You were caught in an avalanche. To be rescued, you need to make it through the night. What thought(s) would give you the strength to go through such a scary, dangerous situation?
Knowing that I may well die, would be a comfort, because I believe God calls us when it’s our time to go. That doesn’t mean I would just assume this is the time; I would do everything in my power to remain alive, knowing that ultimately my fate is in God’s hands. No one wants to die, but we all will; acceptance, a belief in a higher power, and a hope for a hereafter, all make it a little less scary.
My family would be foremost in my mind. I know that my death will cause them deep grief when it comes. I’m sorry about that, but hope that the talking that we do about the passing of others, and the emotions that stirs, will help them through deaths of the parents and loved ones. I hate it when somebody simply says about one who has just died, “Well, they’re in heaven now,” or “they’ve gone to a better place,” or “they’re at peace,” — all that simplistic kind of talk.
Grief is long and painful; being aware of the phases of grief is helpful, I think, and perhaps going to grief counseling if it’s comfortable enough to do so. My children have been raised is a household where nothing is a taboo subject, so I think they would lean on each other and share as often as they needed to get through their grief process.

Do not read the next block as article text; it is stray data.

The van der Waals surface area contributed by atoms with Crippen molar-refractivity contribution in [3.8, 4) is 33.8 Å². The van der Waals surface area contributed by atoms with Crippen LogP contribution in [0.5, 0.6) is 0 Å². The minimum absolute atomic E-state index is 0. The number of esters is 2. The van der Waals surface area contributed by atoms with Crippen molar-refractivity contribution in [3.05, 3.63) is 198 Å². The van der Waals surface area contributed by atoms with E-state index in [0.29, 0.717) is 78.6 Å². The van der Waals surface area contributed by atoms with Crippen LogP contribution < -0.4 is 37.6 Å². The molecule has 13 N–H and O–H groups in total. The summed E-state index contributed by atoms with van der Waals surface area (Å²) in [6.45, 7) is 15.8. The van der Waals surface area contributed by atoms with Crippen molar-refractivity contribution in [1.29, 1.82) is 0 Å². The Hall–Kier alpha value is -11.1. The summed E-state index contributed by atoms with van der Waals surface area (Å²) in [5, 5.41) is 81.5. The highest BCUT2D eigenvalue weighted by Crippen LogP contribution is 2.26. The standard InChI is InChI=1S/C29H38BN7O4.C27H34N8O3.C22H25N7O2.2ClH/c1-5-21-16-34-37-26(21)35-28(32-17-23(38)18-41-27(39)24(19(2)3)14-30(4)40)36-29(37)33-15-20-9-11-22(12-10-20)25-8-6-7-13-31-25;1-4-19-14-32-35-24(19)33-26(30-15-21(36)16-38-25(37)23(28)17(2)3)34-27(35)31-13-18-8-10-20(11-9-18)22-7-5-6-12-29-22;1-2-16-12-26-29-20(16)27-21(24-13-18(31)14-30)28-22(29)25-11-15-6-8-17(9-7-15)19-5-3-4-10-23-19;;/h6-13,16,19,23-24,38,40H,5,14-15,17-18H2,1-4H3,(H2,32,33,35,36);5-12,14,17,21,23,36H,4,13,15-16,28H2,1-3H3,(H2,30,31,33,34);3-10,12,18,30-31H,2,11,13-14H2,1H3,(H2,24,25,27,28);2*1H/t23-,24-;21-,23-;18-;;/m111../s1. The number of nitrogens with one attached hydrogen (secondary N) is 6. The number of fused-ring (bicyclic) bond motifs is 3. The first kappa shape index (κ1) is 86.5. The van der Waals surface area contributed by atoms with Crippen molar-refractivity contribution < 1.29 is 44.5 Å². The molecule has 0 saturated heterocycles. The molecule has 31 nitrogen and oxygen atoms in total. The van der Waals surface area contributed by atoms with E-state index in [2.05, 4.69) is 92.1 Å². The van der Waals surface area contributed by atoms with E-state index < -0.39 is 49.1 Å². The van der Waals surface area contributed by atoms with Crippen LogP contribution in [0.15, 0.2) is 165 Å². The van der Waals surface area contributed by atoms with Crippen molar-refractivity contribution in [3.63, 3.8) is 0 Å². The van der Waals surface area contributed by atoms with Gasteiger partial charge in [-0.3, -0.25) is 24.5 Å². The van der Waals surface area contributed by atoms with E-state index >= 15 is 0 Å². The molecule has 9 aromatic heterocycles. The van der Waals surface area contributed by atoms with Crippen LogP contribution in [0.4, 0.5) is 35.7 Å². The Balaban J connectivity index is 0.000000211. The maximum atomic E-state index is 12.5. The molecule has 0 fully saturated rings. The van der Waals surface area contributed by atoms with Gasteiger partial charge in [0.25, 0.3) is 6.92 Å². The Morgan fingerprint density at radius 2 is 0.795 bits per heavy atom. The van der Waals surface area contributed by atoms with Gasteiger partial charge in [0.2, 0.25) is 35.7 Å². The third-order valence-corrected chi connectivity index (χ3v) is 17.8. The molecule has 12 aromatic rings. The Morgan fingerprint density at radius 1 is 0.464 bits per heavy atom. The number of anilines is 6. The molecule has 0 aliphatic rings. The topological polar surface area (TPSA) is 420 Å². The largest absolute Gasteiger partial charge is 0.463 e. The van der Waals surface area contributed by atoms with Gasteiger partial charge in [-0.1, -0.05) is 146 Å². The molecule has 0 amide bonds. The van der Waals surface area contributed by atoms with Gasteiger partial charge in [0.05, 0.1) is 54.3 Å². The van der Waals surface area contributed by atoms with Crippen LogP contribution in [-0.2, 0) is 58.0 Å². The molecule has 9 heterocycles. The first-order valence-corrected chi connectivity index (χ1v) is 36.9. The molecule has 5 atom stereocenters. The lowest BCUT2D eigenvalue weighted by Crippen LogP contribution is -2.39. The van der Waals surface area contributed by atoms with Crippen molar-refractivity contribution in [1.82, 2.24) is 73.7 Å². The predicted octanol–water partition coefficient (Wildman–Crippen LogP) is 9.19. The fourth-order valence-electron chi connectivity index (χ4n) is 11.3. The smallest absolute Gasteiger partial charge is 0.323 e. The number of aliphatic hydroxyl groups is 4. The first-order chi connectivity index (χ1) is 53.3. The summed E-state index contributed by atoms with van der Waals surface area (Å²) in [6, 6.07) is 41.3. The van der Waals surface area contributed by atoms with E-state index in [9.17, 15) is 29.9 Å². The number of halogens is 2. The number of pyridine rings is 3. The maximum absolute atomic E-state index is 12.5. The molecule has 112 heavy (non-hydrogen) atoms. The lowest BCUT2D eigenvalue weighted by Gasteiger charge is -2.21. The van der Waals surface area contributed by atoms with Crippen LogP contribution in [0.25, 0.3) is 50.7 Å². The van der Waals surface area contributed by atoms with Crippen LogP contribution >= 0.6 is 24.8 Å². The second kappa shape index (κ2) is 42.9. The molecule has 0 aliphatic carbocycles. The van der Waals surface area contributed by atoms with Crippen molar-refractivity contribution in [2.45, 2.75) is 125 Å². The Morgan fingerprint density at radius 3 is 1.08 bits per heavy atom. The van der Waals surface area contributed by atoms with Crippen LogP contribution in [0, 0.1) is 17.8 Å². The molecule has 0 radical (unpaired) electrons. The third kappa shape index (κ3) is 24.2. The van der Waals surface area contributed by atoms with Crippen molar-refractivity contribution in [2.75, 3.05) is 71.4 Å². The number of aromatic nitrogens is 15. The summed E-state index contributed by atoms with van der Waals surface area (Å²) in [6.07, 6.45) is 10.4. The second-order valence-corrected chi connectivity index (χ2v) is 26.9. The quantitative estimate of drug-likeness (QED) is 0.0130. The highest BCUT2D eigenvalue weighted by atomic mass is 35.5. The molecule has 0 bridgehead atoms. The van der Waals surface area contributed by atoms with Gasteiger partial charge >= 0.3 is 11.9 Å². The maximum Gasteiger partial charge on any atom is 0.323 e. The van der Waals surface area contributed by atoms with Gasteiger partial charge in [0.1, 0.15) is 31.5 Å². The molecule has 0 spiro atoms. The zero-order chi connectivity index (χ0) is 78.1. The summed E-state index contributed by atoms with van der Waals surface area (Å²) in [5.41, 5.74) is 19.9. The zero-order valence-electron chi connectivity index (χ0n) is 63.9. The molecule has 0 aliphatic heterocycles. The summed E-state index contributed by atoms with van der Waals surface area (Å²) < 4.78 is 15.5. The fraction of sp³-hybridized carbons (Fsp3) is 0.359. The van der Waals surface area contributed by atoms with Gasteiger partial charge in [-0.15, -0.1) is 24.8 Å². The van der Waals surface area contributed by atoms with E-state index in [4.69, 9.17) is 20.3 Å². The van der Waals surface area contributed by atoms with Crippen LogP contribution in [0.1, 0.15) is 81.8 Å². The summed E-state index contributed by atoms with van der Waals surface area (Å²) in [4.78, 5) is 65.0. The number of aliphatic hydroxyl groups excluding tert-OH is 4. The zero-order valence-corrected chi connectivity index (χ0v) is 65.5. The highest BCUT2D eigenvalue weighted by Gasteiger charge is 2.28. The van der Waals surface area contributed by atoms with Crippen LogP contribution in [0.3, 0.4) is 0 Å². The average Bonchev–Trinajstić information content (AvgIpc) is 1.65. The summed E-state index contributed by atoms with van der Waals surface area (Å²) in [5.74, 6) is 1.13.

So while my family would be my first worry, I believe they have the inner strength, the core values, and a religion that feeds their spiritual needs, to come through their grief. I would probably run through list of things I should have done, but didn’t’; I’d say the serenity prayer A LOT; take mental walks through St. Andrews; remember the scorching hot summers in Florida; make stupid lists like going through the alphabet thinking of all the names that begin with A, then B, and so on; and anything else to retain consciousness.
Meanwhile, I hope I would be caught in the avalanche with at least one other person so we could share out body heat. The more the better! I would do as much moving as possible, particularly twisting to keep my organs functioning and stretching, and exercise even if it’s only isometric to try to keep my blood flowing, and pray either for God’s deliverance, a miracle, or comfort in dying.